“What we learned in our alternative school is you can do your social studies, you can do your science, you do your math, but if a kid doesn’t have passion behind it, they’re not going to do their best. At Horizons, we allowed students to go to the makerspace or the gaming room once they were done with their work. We had eSports, and we had a lot of success with that… You find something they’re passionate about, hone into it, and it’s amazing stuff.”

“I truly believe that if you can figure out how to work in the alternative setting and see success and bring that into your mainstream schools, you will be extremely successful. These are some of the students that struggle the most in your [traditional] classes. But they’re just classes. They’re just kids. No matter where you’re at, kids are kids. If you can figure out how to reach a population that struggles the most, that will only enhance your ability to reach the kids at the top, middle, and the bottom.”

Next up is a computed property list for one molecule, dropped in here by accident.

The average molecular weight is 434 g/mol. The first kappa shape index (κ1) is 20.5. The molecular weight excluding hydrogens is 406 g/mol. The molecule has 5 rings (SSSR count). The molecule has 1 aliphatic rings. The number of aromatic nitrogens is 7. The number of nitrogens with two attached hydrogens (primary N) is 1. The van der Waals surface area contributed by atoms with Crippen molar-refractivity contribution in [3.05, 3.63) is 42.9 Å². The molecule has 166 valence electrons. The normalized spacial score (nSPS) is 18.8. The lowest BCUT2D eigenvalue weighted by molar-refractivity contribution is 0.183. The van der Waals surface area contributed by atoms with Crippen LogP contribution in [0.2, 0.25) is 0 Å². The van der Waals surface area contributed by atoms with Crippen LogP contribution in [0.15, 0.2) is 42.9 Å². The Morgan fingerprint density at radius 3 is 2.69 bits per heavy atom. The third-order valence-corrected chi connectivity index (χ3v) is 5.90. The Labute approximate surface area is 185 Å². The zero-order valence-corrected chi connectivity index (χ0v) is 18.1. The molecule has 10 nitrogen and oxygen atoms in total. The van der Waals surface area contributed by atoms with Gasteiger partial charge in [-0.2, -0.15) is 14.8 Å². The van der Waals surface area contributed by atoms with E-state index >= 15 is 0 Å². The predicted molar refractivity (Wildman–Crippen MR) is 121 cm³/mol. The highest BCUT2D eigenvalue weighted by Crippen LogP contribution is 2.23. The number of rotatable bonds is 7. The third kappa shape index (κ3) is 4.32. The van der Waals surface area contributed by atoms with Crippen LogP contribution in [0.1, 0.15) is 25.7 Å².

“If you look at any philosopher,  Maslow or Piaget or anybody that you learn about education, you’ll see that it’s about making sure students are fed, making sure that they feel safe, making sure they feel understood, and maybe even going so far as to make sure they feel loved or accepted. If you can get these things down, teaching is the easiest part. Getting the information is the easiest part if you have those other things in place.”

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Nikki Herta

Nikki Herta

Nikki’s love for writing, editing and pedagogy brought her to Michigan Virtual as their Content Creator/Editor. A Michigan native, she studied writing at Grand Valley State University before continuing on to the University of Minnesota for her master’s degree. While there, she also taught first-year writing to college freshman. Outside of work, she enjoys hiking, playing table-top board games, and curling up in front of the fireplace with a good book and her sassy, ancient cat, Princess Eugene.